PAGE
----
Why We Have to Talk About Our Illnesses


I see you. You’re struggling. You put on a brave face, you are as active as your body will let you be. You don’t say much about your condition on platforms like social media, because everyone knows just enough about medicine to be dangerous – or at the very least, naively condescending.

“Have you tried___?”

“My aunt has ____, and she is fine.”

“I bet if you just ____.”

“I’ve heard some people just have to eat XYZ.”

“I can’t imagine, I could never give up ____.”

“You should look into ____, that sounds scary.”

“Buck up, don’t dwell on the negative.”

“Do you even want to be well?”

“Psychosomatic.”

Sound familiar? I’ve heard it too. If it weren’t so important to me to network and find others like myself, others who need to feel seen; I wouldn’t dare share so much of my health condition with the world at large. Good intentions hurt people all the time.

It’s time to change the dialogue around chronic illness.

I see you, and I am so thankful I found you. Please know that it takes a thousand drops to fill a bucket. We can change the way our culture speaks to those of us with chronic, “invisible” illnesses…but it begins with us.

They don’t know that we spend hundreds of hours researching our conditions. They don’t know that we consult with doctors and network with others who struggle through the same conditions. They don’t know that for many of us, we are simply diagnosed based on criteria, not lab evidence, because there is still so much we don’t know — and genetic testing is a Pandora’s box. They don’t know that the world of diagnostics and treatment is a lot more gray area than they could ever imagine. They don’t know that illnesses that go by the same name can vary in so many different ways and require such vastly different treatments.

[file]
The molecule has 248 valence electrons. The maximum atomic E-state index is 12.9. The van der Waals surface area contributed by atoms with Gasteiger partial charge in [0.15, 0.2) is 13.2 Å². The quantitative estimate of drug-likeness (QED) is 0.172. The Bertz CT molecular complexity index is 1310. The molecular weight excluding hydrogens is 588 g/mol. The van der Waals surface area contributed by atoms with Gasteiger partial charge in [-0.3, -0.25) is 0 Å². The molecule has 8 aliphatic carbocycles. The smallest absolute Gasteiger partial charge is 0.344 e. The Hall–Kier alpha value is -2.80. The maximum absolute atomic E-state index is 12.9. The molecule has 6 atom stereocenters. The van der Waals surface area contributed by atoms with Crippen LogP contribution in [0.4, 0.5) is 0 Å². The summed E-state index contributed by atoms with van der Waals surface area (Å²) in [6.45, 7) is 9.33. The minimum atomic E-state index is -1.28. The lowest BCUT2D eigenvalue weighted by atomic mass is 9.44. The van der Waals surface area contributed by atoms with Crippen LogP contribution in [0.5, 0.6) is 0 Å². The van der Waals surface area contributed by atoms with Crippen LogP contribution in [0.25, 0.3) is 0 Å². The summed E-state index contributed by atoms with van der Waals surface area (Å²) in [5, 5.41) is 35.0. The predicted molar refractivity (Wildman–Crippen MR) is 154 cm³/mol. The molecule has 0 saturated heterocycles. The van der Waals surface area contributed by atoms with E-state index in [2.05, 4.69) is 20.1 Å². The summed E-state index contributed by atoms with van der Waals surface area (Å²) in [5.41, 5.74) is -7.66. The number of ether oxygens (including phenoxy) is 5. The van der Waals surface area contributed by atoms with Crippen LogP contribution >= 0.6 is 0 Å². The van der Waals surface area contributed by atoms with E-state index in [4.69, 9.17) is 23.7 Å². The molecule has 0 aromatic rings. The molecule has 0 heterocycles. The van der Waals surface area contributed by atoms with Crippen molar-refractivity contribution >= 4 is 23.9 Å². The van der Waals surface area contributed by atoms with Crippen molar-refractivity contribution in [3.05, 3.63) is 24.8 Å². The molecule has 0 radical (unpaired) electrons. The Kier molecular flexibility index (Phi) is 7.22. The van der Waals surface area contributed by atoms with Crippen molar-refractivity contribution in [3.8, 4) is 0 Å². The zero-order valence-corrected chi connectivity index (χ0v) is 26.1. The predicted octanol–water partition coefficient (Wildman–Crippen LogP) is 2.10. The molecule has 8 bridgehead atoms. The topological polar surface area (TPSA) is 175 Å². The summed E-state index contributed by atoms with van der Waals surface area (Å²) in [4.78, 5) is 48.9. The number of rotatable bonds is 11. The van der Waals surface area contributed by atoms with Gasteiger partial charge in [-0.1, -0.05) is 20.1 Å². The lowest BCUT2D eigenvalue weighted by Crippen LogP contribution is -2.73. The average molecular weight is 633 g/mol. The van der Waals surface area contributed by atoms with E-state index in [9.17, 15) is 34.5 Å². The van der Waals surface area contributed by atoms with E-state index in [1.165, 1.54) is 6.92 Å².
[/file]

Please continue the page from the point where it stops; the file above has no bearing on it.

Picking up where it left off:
But we do. We know these things. Short of becoming chronically, uncontrollably sick – they simply won’t learn these things by accident. We have to talk about it.

We have to talk about how we have known illnesses and undiagnosed illnesses. We have to talk about how finding the right treatment plans can be incredibly hard when you factor in family history, allergies, secondary diagnoses, etc.

We have to talk about it. We have to consider those who are yet to come, who will join us on this journey. We wouldn’t wish an isolated and murky life for them. We wouldn’t want them to endure the uneducated, but “well meaning” comments than can complicate their journeys unnecessarily.

So I challenge you… share! Share this article and include stuff like:

“My diagnoses are ____.”

“I take ____ supplements and medications daily.”

“My love language is ____.”

“A personal message to encourage others who are sick.”

If you are receptive to medical input, you can also share how you prefer to receive it.

We are not alone, but we are all different. If you are a non-chronically ill person reading this post, please know that how you would want someone to speak to you may not be what someone else needs. That’s truly the fundamental point of this article. If you can remember this, you will be a great partner in our mission to change how the world talks about chronic illness.

Getty Image by CurvaBezier

This story originally appeared on Lovely Resilience Project.


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